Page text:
A party seeking to modify maintenance must show both a substantial change in circumstances and that the change renders the existing maintenance award unreasonable and unfair.† Minn. Stat. ß 518.64, subd. 2(a) (2002); Hecker v. Hecker,568 N.W.2d 705, 709 (Minn. 1997).† An appellate court reviews the district courtís decision on a modification motion for an abuse of discretion.† Dobrin v. Dobrin,569 N.W.2d 199, 202 (Minn. 1997). †An abuse of discretion occurs when the district court resolves the matter in a manner that is ďagainst logic and the facts on [the] record.Ē† Rutten v. Rutten,347 N.W.2d 47, 50 (Minn. 1984).
Here, the district court increased motherís monthly maintenance from $2,825 to $3,000, reasoning that the deterioration in motherís circumstances justified the modification and stating that fatherís spousal-maintenance obligation may be reviewed upon completion of motherís schooling.†
Father argues that the district court clearly erred in finding that mother had demonstrated a significant change in circumstances rendering the prior maintenance order unreasonable or unfair.† The record shows that motherís monthly budget had increased from $3,318 to $3,935, including approximately $750 in additional medical expenses, since her spousal maintenance was last modified in April 2000.† The record shows that the increase in motherís expenses is attributable to a loss of her medical benefits resulting from her voluntary move to Louisiana.† Mother states in an affidavit that, although she knew that she would lose her health-insurance coverage and prescription-drug benefits by moving, she did so to ďmove forward with [her] life.Ē†
Because mother voluntarily moved to Louisiana knowing of the financial consequences,† we determine that mother has failed to meet her burden of proving that the existing order is unreasonable and unfair to her.† Thus, we conclude that the district court abused its discretion by increasing motherís spousal maintenance, and we reverse the increase in spousal maintenance and direct that motherís spousal maintenance be reestablished at $2,825 monthly.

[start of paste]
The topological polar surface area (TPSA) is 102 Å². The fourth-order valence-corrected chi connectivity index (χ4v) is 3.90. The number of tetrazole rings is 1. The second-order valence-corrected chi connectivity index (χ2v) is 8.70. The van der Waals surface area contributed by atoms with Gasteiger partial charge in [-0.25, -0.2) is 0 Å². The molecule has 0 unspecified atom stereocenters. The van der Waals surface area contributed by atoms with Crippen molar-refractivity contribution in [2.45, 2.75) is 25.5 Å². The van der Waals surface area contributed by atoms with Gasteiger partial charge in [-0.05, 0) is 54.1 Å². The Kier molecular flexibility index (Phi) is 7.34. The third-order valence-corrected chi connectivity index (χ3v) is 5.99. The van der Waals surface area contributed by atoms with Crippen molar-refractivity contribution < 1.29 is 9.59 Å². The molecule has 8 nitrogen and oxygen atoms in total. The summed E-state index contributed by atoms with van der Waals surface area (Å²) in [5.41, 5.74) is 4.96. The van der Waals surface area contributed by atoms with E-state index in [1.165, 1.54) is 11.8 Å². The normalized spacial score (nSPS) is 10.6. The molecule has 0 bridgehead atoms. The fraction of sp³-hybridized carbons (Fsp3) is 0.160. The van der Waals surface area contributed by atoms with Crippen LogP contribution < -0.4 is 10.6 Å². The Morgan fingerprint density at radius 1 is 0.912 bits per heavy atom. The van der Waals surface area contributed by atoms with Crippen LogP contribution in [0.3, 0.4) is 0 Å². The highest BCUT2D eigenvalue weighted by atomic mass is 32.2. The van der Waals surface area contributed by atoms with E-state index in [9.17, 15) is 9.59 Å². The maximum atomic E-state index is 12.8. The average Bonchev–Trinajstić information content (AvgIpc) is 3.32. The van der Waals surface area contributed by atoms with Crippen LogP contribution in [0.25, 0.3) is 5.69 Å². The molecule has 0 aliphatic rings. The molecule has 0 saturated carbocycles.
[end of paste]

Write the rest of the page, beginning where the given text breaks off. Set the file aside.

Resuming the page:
Father also argues that he demonstrated a significant change in motherís circumstances that would justify a reduction in or termination of her spousal maintenance.† Father asserts that, in contrast to motherís condition when her spousal maintenance was last modified, her doctor has indicated that she is currently capable of working as a dental hygienist.† But despite that ability, father argues that mother refuses to become self-supporting and instead chooses to work parttime at a low-paying job.†
Father further contends that mother has a duty to rehabilitate and become self-supporting, citing Youker v. Youker,661 N.W.2d 266 (Minn. App. 2003), review denied (Minn. Aug. 5, 2003).† But fatherís reliance on Youker is misplaced.† Youker specifically applies to rehabilitative maintenance, and, here, mother receives permanent maintenance.† Generally, obligees of permanent maintenance do not have a duty to become self-supporting.† Cisek v. Cisek,409 N.W.2d 233, 237 (Minn. App. 1987), review denied (Minn. Sept. 18, 1987).† While the district courtís original order is not a typical permanent-maintenance award, neither is the award simply rehabilitative maintenance.† The court awarded mother maintenance of $1,500 per month and an increased amount during the period that she was in nursing school.† Thus, we conclude that mother was awarded permanent maintenance of $1,500 per month and that only the amount of the award exceeding $1,500 is rehabilitative maintenance.†
Here, the record shows that motherís monthly expenses of $3,935 exceed her gross monthly earnings of $624 and that she is not able currently to support herself.† We conclude that the district court did not abuse its discretion in declining to reduce or terminate motherís spousal maintenance.
In addition, I have fought Dr. Erlemeierís repeated Motions, demands, and requests without significant help for my attorneysí fees.† I have cashed in all of the available retirement savings in order to meet my expenses and to continue to live.† I would respectfully request an award of attorneysí fees in the amount of $2,500.00.